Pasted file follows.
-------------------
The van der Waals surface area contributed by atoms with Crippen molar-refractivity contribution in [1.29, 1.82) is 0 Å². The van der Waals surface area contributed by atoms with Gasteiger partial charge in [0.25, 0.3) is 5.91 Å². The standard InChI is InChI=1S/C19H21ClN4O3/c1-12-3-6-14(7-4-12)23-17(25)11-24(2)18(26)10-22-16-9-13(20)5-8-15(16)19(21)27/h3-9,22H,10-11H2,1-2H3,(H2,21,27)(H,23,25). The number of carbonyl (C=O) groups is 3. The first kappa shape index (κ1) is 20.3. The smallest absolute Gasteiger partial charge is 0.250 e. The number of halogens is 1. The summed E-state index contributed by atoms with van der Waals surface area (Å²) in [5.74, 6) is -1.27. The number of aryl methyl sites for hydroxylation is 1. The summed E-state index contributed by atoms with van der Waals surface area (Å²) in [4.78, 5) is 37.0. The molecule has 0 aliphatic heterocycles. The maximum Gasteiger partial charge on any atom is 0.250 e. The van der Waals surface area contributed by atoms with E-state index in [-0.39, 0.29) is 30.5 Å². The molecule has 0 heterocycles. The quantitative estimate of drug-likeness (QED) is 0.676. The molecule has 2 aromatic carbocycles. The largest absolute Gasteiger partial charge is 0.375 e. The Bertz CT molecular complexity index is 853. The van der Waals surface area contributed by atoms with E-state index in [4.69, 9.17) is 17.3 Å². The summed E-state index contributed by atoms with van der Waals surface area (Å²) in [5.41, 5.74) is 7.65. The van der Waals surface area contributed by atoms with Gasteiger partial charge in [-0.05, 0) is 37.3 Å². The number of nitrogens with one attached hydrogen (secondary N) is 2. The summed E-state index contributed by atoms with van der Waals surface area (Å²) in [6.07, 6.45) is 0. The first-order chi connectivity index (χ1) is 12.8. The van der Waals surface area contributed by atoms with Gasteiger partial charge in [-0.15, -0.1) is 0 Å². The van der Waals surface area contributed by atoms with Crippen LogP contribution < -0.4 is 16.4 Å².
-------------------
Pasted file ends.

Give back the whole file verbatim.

The van der Waals surface area contributed by atoms with Crippen molar-refractivity contribution in [1.29, 1.82) is 0 Å². The van der Waals surface area contributed by atoms with Gasteiger partial charge in [0.25, 0.3) is 5.91 Å². The standard InChI is InChI=1S/C19H21ClN4O3/c1-12-3-6-14(7-4-12)23-17(25)11-24(2)18(26)10-22-16-9-13(20)5-8-15(16)19(21)27/h3-9,22H,10-11H2,1-2H3,(H2,21,27)(H,23,25). The number of carbonyl (C=O) groups is 3. The first kappa shape index (κ1) is 20.3. The smallest absolute Gasteiger partial charge is 0.250 e. The number of halogens is 1. The summed E-state index contributed by atoms with van der Waals surface area (Å²) in [5.74, 6) is -1.27. The number of aryl methyl sites for hydroxylation is 1. The summed E-state index contributed by atoms with van der Waals surface area (Å²) in [4.78, 5) is 37.0. The molecule has 0 aliphatic heterocycles. The maximum Gasteiger partial charge on any atom is 0.250 e. The van der Waals surface area contributed by atoms with E-state index in [-0.39, 0.29) is 30.5 Å². The molecule has 0 heterocycles. The quantitative estimate of drug-likeness (QED) is 0.676. The molecule has 2 aromatic carbocycles. The largest absolute Gasteiger partial charge is 0.375 e. The Bertz CT molecular complexity index is 853. The van der Waals surface area contributed by atoms with E-state index in [4.69, 9.17) is 17.3 Å². The summed E-state index contributed by atoms with van der Waals surface area (Å²) in [5.41, 5.74) is 7.65. The van der Waals surface area contributed by atoms with Gasteiger partial charge in [-0.05, 0) is 37.3 Å². The number of nitrogens with one attached hydrogen (secondary N) is 2. The summed E-state index contributed by atoms with van der Waals surface area (Å²) in [6.07, 6.45) is 0. The first-order chi connectivity index (χ1) is 12.8. The van der Waals surface area contributed by atoms with Gasteiger partial charge in [-0.15, -0.1) is 0 Å². The van der Waals surface area contributed by atoms with Crippen LogP contribution < -0.4 is 16.4 Å².